We spotted this farm on the way to Sheyenne River Bridge and made a point to circle back when we were done there. This farm is very austere and quiet, and largely un-vandalized, too. It is at coordinates 47.269772,-98.038936, just east of the near-ghost town of Karnak, North Dakota.
Sometimes, when you’re in a place like this, when the wind blows and the trees rustle, you can hear them… echoes of voices from the past. They’re the ghosts of North Dakota.
Photos by Troy Larson and Terry Hinnenkamp, copyright Sonic Tremor Media LLC
See also: Dustin Person’s Karnak Photos
See also: Sheyenne River Bridge
This is the Sheyenne River Bridge, a railroad trestle at the north end of Lake Ashtabula, in the marshy transition between the lake and the Sheyenne River. Built in 1912, it is 2,736 feet long, making it a little shorter than High Line Bridge in Valley City and a little longer than the Gassman Coulee Trestle in Minot. Railroad bridges played such a crucial role in the settlement of our state that we’ve chosen to occasionally feature some of them here, even if they’re not abandoned.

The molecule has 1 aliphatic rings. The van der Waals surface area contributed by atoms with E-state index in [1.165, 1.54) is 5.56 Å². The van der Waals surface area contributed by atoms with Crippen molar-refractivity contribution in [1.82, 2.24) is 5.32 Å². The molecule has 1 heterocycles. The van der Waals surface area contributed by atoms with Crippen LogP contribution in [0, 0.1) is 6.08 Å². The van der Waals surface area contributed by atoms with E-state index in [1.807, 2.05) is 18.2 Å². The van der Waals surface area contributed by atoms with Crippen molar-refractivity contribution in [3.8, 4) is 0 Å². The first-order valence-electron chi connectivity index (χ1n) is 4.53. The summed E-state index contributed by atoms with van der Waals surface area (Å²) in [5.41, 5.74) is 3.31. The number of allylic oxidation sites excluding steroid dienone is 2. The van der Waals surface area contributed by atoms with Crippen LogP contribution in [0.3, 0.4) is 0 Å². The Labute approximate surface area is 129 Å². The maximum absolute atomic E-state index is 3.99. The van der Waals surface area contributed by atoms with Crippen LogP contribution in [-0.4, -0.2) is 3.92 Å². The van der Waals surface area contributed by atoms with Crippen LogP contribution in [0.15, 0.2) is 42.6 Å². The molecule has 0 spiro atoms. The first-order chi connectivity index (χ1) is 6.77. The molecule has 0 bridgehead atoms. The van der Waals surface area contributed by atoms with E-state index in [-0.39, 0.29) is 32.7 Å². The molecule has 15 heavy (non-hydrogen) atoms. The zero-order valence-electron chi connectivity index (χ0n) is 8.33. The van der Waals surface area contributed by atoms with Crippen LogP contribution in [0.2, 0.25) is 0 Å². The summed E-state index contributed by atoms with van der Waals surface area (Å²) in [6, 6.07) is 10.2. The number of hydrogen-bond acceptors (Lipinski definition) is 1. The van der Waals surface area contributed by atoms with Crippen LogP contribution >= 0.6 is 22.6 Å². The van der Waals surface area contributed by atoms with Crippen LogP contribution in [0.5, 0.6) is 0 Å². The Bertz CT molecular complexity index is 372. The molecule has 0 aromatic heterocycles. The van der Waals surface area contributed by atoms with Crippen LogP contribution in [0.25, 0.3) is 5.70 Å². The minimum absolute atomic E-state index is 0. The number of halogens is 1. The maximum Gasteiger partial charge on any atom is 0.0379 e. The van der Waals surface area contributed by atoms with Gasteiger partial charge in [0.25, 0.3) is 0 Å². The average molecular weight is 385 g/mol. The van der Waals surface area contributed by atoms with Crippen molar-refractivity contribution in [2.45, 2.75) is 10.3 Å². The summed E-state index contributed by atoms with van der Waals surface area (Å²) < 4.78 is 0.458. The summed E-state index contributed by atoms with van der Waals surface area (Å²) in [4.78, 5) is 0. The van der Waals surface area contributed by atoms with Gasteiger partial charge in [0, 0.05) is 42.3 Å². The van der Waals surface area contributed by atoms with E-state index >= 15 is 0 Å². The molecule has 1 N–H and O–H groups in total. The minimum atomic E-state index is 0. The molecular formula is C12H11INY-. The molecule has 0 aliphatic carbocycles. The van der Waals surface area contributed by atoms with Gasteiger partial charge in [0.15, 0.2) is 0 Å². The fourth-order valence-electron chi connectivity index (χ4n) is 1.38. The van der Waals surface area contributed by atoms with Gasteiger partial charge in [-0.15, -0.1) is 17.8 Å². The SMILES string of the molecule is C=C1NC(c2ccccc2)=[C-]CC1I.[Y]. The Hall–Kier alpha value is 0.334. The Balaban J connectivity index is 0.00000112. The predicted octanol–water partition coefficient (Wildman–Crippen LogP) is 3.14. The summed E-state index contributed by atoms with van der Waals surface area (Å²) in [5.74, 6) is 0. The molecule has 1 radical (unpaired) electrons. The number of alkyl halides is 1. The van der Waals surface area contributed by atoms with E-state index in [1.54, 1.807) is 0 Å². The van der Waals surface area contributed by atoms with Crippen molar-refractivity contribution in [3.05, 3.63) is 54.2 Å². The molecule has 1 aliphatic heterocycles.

We’ve heard this one referred to simply as the Karnak bridge after the near-ghost town about a mile down the track. Though not as long as High Line Bridge in Valley City, I would argue this one is more beautiful in setting. It’s remote, wild, and incredible. This area is also part of the North Country Trail, an ongoing effort to create the longest scenic trail in the nation.
There’s one narrow dirt road that descends down to the west bank to a boat launch and a short nature trail.
Photos by Troy Larson and Terry Hinnenkamp, copyright © 2014 Sonic Tremor Media
See also: Gassman Coulee Trestle
See also: Karnak, North Dakota